It’s goal setting season, baby! I suppose wish-list season is a more accurate statement. Long lists of all of the things we are going to do in 2022 are being compiled. Some are actually being written down somewhere which is a good start but most are likely just being thought up and stored in what is probably the least reliable storage unit in existence, our dumb brains. These lists usually consist of statements like “exercise more” or “drink less” and these are both fantastic ideas, but they are just that: ideas. Unfortunately, the success rate of goals that people lay out for themselves is abysmal - not because people are incapable, but because they don’t have a plan. I am going to give you some quick tips on how to take these ideas and make them into concrete goals with rock solid strategies to set them, maintain them, and ultimately accomplish them! SETTING A GOAL The very first step in goal setting is labeling a goal in specific detail (WRITE IT DOWN). Without being specific with your goal, you have no way of knowing if you accomplished it because you don’t even know exactly what it is. If you lay out ambiguous goals like “exercise more” that leaves too many questions on the table like “how much more?”. What does “more” mean to you? In this case, there is no clear place to start and no plan of action. The goal should be stated as something like “I’m going to exercise 4 days a week after work for one year”. With this, you’ve defined what “more” is and now you can plan a course of action to make 4 days a week possible. This goes for bigger, long-term goals as well. “I want to compete in CrossFit”. This is great, but there are hundreds of CrossFit competitions throughout the year so without a specific event it is impossible to create a timeline and a plan of action that will get you to that point. It would be helpful to rephrase this to “I want to compete in the RX division in the CrossFit Open”. The more specific the goal statement the better. OBJECTIVESObjectives are the small tasks that need to be accomplished in order to achieve a goal. If I want to exercise 4 days a week I need to find a gym. Once I have found a gym I need to find a trainer or an exercise program to follow. Once I have found an exercise program to follow I need to establish how I am going to get my ass to the gym 4 days each week and which days those will be. On a larger scale, if I want to compete in the RX division of the CrossFit Open, I need to first figure out what skills I need to develop in order to make this happen and create a plan to achieve each of those. These objectives absolutely can not be skipped or ignored and require their own intention and action plan. It is also important to lay out these objectives on a realistic timeline that aligns with the overall desired goal. All of these things should be formed into a written plan that can be observed and tracked!INTENTIONAL IMPLEMENTATION AND GOAL EXECUTION Setting a goal is the easy part. Executing and maintaining habits to accomplish that goal is a whole other beast. Intentional implementation is the meat and potatoes of achieving goals. This is the when, where, and how it will be done. If you want to exercise 4 days a week you have to know when, where, and how this will happen. Set a specific time and day. “I will exercise Monday, Tuesday, Wednesday, and Friday at 5:30 PM”. Set a convenient location where you will exercise these days and times. Having these things laid out takes the deliberation process out of the equation. There is no wondering when you should exercise or wondering if maybe you’ll feel like it at another time. These intentions can be phrased as “if-then” statements. IF it is 5:30 PM on a Tuesday, THEN guess what my ass is doing? Exercising! IF it is 9 P.M. on a weekday, THEN I am putting my phone down and getting ready for bed! It is crucial to set these intentions for yourself so that when you are faced with options, you know which one aligns with your goal values and you are able to make the decision that will push you toward that. An example of this would be if a coworker asks you to grab a drink after work on a Tuesday, you decline because that is the time you set to exercise. If you did not have the intentional implementation already decided then you would likely accept the invite with the thought of maybe exercising at another time - which is then far less likely to happen. Intentional implementations make striving for your goals a habitual practice and goal striving actions are far more likely to happen. Also, this will prepare you to make the appropriate choice when faced with appealing options that could detract from what you should be doing to strive for a goal. STAYING ON TRACK Anything worth achieving is going to be difficult. Understanding and accepting the fact that it will be difficult will prepare you to take on whatever challenges come up. It would be helpful to write down all the ways that it could be difficult and which points along the way will be most difficult. Oftentimes people underestimate the difficulty of a goal and when the hard shit comes up it smacks them square in the face and they don’t know how to respond and bail. Difficulty means the task itself will be uncomfortable. Workouts are physically taxing and painful. Studying is mentally exhausting. These things are difficult. Just like you want to anticipate difficult points, you also want to anticipate any obstacles that will arise, because as sure as shit, they will. Obstacles are unexpected roadblocks such as a change in work schedule, family emergencies or an injury. This is another one of those things that you will want to write down. It is important to think of potential obstacles that could come up and get in your way so you can have a plan ready in that event. There is no way to anticipate everything that might happen, but just knowing some of the potential obstacles will better prepare you to succeed and allow you to develop a concept of how much of a priority this new goal is to you before any obstacles arise. There will almost certainly be setbacks. Understanding this and being as prepared as possible will impact how big the setback is and how quickly you can get back on track.MEASURABILITY AND FEEDBACK How will you know if you’re on the right track? Keeping logs and tracking progress gives you timely feedback so you can routinely check if you are on course to achieve your goal. How will I know if I achieved my goal? This is a question that should be answered before you begin working toward your goal. The only way to know when you’ve reached your goal is if your goal has a measurable outcome. If your goal is to exercise 4 days a week for a year then you will need to exercise 208 times. If throughout the year you kept weekly logs of your workouts then you will know at the end of the year exactly how many you’ve done and if the goal was reached. If your goal was to compete in the RX division in the CrossFit open you can perform physical tests to ensure that you can perform the required movements. To wrap things up a bit, the key things to focus on when setting and striving for goals are as follows:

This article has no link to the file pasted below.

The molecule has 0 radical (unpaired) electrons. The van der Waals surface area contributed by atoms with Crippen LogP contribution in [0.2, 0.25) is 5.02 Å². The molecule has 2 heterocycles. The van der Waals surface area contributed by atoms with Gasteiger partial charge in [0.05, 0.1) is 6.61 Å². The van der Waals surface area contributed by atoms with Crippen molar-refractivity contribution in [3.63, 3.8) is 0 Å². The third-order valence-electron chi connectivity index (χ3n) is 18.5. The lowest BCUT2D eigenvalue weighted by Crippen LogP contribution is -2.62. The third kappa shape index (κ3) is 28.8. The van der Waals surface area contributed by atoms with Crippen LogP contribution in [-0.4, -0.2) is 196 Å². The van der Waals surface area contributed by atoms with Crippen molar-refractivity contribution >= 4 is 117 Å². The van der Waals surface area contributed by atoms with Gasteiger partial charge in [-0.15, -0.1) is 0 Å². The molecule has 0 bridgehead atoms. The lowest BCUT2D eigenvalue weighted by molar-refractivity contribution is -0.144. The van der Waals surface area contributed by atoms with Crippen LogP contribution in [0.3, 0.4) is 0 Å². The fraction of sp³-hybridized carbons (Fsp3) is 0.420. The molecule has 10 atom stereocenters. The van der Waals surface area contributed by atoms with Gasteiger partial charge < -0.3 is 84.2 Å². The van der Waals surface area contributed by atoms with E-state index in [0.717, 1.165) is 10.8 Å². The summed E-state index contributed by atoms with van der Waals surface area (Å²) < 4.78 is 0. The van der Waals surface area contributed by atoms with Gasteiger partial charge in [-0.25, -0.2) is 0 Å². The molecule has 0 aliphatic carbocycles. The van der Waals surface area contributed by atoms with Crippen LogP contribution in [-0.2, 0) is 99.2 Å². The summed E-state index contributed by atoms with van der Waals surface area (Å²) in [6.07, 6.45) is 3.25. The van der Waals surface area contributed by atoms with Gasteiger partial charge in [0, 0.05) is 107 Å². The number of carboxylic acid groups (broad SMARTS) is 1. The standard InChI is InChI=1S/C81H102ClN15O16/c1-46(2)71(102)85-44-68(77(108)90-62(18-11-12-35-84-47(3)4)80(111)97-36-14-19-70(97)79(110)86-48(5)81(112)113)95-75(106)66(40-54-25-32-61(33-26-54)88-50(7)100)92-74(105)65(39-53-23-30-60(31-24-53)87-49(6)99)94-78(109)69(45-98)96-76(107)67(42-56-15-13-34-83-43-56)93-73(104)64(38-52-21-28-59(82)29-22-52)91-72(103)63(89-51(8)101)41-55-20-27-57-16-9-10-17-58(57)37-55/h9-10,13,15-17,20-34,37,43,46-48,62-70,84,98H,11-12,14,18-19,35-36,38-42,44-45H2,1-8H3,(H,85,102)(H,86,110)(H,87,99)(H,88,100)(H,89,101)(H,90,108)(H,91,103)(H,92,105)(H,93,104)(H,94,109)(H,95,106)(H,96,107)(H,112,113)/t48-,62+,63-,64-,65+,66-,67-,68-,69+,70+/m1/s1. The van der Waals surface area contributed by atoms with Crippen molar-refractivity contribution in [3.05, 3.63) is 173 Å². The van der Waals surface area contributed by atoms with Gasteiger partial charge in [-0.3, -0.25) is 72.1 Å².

Goals are often confused with hopes and wishes. The main difference is that goals, when set and executed, are likely to get you what you want while hopes and wishes will get you nowhere. It's all about that action! To truly set and achieve a goal it takes a great deal of time, commitment, and effort. Take these tips and apply them to something that you want to achieve, work your ass off, and see what happens!